The other thing here, of course, is that the nature of the student body has changed over time. When I was a student, mumblety-years ago, only a rather small proportion of senior school students went on to university. We were taught by that traditional method, by & large we survived it, & (mostly) we did well. It worked for us, why won’t it work for ‘them’… But this ignores the fact that – whether we like it or not – incoming students are far more diverse, with a wider range of learning experiences, language abilities, cultural backgrounds, & so on. Universities simply have to take this into consideration in their practices. On a purely pragmatic basis, having those who can’t cope (read, haven’t ‘hardened up’) simply drop out won’t serve us well when a proportion of our funding rests on completions & retention rates…

And no, taking all the above into consideration does not equate to dumbing down our curriculum! Doing things differently doesn’t mean doing them less well & may in fact improve the effectiveness of our teaching.

Learning objectives… We all have them. Often they’re implicit, unstated; when you go into a lecture you’ll have at the back of your mind the things you hope your students will learn from it. But all the course outlines I’m familiar with have learning objectives/outcomes written in there somewhere. So what’s not to like?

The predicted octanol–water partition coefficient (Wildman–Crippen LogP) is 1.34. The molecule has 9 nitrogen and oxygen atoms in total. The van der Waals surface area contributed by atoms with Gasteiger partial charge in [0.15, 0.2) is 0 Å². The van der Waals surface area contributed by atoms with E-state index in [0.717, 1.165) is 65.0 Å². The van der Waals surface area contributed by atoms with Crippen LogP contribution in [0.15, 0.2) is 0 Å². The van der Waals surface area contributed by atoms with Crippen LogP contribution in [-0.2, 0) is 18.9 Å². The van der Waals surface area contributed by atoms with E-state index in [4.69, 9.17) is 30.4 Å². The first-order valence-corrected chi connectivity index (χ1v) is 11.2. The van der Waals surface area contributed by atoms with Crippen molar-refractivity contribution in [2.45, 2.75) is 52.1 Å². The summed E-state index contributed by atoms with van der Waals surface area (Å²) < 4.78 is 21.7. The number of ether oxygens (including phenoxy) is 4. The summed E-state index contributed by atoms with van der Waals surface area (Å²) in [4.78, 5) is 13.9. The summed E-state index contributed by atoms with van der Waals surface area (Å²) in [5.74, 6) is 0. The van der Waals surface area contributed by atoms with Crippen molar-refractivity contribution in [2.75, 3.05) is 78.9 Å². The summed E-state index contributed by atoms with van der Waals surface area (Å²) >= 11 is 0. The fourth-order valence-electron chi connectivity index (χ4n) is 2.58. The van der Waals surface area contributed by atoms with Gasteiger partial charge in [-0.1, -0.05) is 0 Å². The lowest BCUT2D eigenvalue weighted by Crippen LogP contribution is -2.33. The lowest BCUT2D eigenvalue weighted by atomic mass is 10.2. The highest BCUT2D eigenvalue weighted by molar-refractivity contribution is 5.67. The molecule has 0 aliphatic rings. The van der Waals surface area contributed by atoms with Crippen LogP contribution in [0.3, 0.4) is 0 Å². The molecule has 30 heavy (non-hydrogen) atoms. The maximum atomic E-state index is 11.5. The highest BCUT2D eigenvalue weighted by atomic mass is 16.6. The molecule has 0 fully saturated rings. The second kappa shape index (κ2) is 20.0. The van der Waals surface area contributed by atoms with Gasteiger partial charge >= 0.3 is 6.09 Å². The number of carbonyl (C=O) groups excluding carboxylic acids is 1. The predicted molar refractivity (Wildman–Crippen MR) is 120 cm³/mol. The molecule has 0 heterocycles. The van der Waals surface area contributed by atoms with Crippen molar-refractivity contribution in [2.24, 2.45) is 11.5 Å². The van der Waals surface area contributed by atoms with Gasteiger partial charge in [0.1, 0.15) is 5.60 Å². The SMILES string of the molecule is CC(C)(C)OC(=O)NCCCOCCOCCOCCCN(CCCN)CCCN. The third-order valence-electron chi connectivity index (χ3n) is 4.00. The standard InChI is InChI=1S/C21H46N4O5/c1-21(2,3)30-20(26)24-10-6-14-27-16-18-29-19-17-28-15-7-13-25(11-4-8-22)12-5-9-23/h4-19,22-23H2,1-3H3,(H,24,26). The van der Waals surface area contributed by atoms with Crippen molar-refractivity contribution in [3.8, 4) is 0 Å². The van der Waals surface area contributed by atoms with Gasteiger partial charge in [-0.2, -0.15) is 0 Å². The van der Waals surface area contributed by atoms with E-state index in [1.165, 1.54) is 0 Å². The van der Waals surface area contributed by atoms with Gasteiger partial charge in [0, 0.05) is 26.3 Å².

The trouble is that they are often phrased in such a way that students aren’t actually much wiser about what they’re expected to be able to do. ‘Students will understand/demonstrate an understanding of…’ is a common one, & it provokes the question, how will they (or the teacher) know that they understand? Will they be able to use a piece of equipment in the right way & in the right context? Or show their understanding by explaining a concept or correctly interpreting a particular data set? If the outcome is ‘have the attributes of a critical thinker’ then again, how will both parties know that this has been achieved?

So spelling them out has benefits to both parties, & for those of us on the lecturing side of the partnership, it helps us to focus on what we actually intend our students to gain from our teaching. And from our assessment – assessment drives student learning much more strongly than teaching does. So it’s no use having clearly stated learning objectives if we then go on to ignore them in setting assessment items. If the former expect higher-order skills & the latter test mostly lower-order attributes, then which do you think the students will focus on in their revision & exam preparation? (I have to say, having good clear learning objectives makes it much easier to develop good assessment tools!)